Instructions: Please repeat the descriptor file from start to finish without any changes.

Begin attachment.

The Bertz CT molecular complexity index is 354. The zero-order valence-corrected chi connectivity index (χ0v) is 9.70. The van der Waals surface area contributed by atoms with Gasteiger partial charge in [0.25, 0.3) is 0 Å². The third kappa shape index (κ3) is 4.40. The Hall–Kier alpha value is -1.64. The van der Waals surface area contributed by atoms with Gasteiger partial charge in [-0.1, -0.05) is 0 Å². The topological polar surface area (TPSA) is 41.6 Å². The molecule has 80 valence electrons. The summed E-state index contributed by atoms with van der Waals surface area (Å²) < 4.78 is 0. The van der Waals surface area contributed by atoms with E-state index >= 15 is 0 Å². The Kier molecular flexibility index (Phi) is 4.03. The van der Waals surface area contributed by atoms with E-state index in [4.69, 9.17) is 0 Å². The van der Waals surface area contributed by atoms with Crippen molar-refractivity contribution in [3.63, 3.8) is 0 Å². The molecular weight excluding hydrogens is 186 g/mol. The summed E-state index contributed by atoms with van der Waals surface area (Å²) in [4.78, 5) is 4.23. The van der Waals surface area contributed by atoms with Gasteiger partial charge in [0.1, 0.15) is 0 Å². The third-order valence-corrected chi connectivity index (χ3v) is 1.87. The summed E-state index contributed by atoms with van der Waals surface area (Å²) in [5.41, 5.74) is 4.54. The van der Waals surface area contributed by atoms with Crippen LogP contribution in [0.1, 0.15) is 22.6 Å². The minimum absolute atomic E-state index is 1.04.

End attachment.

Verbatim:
The Bertz CT molecular complexity index is 354. The zero-order valence-corrected chi connectivity index (χ0v) is 9.70. The van der Waals surface area contributed by atoms with Gasteiger partial charge in [0.25, 0.3) is 0 Å². The third kappa shape index (κ3) is 4.40. The Hall–Kier alpha value is -1.64. The van der Waals surface area contributed by atoms with Gasteiger partial charge in [-0.1, -0.05) is 0 Å². The topological polar surface area (TPSA) is 41.6 Å². The molecule has 80 valence electrons. The summed E-state index contributed by atoms with van der Waals surface area (Å²) < 4.78 is 0. The van der Waals surface area contributed by atoms with E-state index >= 15 is 0 Å². The Kier molecular flexibility index (Phi) is 4.03. The van der Waals surface area contributed by atoms with E-state index in [4.69, 9.17) is 0 Å². The van der Waals surface area contributed by atoms with Crippen molar-refractivity contribution in [3.63, 3.8) is 0 Å². The molecular weight excluding hydrogens is 186 g/mol. The summed E-state index contributed by atoms with van der Waals surface area (Å²) in [4.78, 5) is 4.23. The van der Waals surface area contributed by atoms with Gasteiger partial charge in [0.1, 0.15) is 0 Å². The third-order valence-corrected chi connectivity index (χ3v) is 1.87. The summed E-state index contributed by atoms with van der Waals surface area (Å²) in [5.41, 5.74) is 4.54. The van der Waals surface area contributed by atoms with Crippen LogP contribution in [0.1, 0.15) is 22.6 Å². The minimum absolute atomic E-state index is 1.04.